The kids are on the job.
An analysis of government data by outplacement firm Challenger, Gray & Christmas finds the number of teenagers finding summer jobs this year is up 15.4%, or 1.3 million, between May and July -- the highest level since 2013.
The summer total was helped by heavier-than-usual teen employment gains in July.
A total of 492,000 teens found jobs in July, according to the Bureau of Labor Statistics (BLS), up 33% from a year ago and 25% higher than the 392,900 July job gains averaged over the previous ten years.
Strongest teen employment in years
Total employment among 16- to 19-year-olds stands at 6,040,000, the highest number of employed teens since August 2008, when 6,142,000 were working.
“This year saw the strongest teen employment market since 2013, when 1,355,000 young people between the ages of 16 and 19 found jobs,” said Challenger, Gray & Christmas CEO John A. Challenger. “We may be seeing a turnaround in the teen job market as more and more cities approach full employment.”
Challenger pointed out that when the unemployment rate drops down into the 3-to-4% range, older and more experienced workers who might have been settling for employment in retail and food service are able to move into higher-skilled, higher-paying jobs. This, he said, leaves opportunities for younger job seekers, adding that “the biggest challenge may be attracting teen job seekers.”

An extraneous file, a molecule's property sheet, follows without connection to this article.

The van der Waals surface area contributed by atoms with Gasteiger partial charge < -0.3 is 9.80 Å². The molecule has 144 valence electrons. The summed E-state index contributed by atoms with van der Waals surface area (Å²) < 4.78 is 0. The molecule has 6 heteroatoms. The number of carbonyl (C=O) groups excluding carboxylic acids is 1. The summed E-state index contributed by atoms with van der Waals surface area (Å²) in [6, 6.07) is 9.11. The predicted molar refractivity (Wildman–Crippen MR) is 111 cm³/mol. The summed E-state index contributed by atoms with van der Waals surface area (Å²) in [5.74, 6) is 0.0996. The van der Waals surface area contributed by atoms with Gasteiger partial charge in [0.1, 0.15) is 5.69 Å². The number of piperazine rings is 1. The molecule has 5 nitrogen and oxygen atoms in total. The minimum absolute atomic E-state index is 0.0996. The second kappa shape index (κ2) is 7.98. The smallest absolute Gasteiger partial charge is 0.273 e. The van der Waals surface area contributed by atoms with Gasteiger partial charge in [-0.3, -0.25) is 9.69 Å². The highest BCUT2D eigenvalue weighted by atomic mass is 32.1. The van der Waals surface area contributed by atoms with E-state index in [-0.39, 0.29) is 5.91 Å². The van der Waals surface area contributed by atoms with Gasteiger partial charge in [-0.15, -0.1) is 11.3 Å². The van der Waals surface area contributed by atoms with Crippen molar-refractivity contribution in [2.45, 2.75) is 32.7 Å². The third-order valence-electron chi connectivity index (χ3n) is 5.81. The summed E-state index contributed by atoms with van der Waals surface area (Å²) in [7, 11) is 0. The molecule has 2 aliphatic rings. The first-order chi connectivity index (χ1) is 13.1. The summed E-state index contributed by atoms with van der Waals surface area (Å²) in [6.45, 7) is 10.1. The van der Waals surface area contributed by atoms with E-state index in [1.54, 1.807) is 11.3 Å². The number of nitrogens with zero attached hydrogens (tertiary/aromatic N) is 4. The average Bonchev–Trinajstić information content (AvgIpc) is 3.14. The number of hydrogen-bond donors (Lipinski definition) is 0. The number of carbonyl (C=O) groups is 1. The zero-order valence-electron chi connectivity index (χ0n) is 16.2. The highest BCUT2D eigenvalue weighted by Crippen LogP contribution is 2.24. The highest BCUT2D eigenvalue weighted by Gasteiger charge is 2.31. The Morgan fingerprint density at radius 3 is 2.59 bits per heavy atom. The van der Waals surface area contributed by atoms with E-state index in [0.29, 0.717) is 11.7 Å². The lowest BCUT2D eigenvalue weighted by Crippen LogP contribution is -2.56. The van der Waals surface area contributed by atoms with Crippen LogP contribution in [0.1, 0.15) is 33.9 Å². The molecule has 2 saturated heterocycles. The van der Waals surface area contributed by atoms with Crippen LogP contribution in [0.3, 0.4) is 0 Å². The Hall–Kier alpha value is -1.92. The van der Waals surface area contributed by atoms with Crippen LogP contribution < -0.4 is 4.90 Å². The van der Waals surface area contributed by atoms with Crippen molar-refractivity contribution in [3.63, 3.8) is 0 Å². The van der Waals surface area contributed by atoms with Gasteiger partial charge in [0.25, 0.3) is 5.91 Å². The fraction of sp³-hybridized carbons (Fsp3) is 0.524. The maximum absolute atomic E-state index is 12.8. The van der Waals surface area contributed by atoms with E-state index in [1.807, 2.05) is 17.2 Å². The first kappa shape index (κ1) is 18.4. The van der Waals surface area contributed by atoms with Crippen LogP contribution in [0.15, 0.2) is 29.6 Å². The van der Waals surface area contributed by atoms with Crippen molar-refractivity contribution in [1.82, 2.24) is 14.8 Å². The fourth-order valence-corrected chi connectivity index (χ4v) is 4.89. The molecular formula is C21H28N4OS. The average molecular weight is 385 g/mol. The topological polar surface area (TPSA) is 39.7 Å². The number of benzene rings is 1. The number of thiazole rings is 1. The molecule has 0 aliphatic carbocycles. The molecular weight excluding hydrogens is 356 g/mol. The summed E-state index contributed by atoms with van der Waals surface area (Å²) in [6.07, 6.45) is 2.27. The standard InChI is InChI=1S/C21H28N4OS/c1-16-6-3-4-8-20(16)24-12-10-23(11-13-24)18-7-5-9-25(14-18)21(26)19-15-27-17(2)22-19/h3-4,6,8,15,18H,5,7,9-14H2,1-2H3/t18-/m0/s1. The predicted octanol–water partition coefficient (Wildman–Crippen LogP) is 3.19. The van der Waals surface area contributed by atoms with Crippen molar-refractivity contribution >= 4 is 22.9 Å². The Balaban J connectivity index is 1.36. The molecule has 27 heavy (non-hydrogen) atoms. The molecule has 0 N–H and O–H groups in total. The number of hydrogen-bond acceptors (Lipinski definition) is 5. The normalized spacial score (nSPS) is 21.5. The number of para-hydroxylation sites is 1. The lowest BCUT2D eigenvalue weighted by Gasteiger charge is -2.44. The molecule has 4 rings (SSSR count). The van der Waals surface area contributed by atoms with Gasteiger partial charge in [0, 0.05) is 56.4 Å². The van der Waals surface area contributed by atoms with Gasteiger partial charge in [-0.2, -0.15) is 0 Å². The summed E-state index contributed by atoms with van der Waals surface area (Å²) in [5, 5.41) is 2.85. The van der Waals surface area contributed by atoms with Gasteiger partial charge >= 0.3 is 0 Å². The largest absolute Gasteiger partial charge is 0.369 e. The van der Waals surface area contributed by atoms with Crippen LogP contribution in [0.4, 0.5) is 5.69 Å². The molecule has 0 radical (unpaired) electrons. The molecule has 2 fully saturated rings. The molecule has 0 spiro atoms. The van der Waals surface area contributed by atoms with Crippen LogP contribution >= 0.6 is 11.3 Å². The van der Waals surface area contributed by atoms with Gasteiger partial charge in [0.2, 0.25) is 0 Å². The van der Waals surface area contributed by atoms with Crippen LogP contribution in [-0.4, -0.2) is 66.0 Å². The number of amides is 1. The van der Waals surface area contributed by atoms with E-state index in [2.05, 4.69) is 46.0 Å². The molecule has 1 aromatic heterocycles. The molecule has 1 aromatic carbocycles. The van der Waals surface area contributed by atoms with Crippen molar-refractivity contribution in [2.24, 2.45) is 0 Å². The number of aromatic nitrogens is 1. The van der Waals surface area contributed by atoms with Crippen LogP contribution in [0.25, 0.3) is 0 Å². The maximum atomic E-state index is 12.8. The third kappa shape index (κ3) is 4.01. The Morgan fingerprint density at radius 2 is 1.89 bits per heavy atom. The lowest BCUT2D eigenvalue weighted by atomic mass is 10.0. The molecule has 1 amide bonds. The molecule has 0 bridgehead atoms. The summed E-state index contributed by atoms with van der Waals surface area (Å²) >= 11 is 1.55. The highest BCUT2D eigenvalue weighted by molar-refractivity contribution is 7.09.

Teen employment has been declining since the 1970s. At its peak, in July 1978, more than 10 million teenagers were employed. Much of the decline appears to be by choice, as growing numbers participate in summer sports and education programs, volunteer, travel, or work in jobs that fall below the standard employment measures.
“Employers may have to entice teens back into the traditional workforce with higher pay, more challenging work or, perhaps, the promise of tuition assistance,” suggested Challenger. Burger King, McDonald’s, Chick-fil-A, and Walmart are among the dozens of major food and retail businesses that offer scholarship applications for team members.
However, even with the promise of tuition assistance, it may be an uphill battle. According to unpublished, non-seasonally adjusted data from the BLS, of the 9.5 million 16- to 19-year-olds not in the labor force last month, more than 8.5 million, or roughly 90%, indicated that they don't want a job.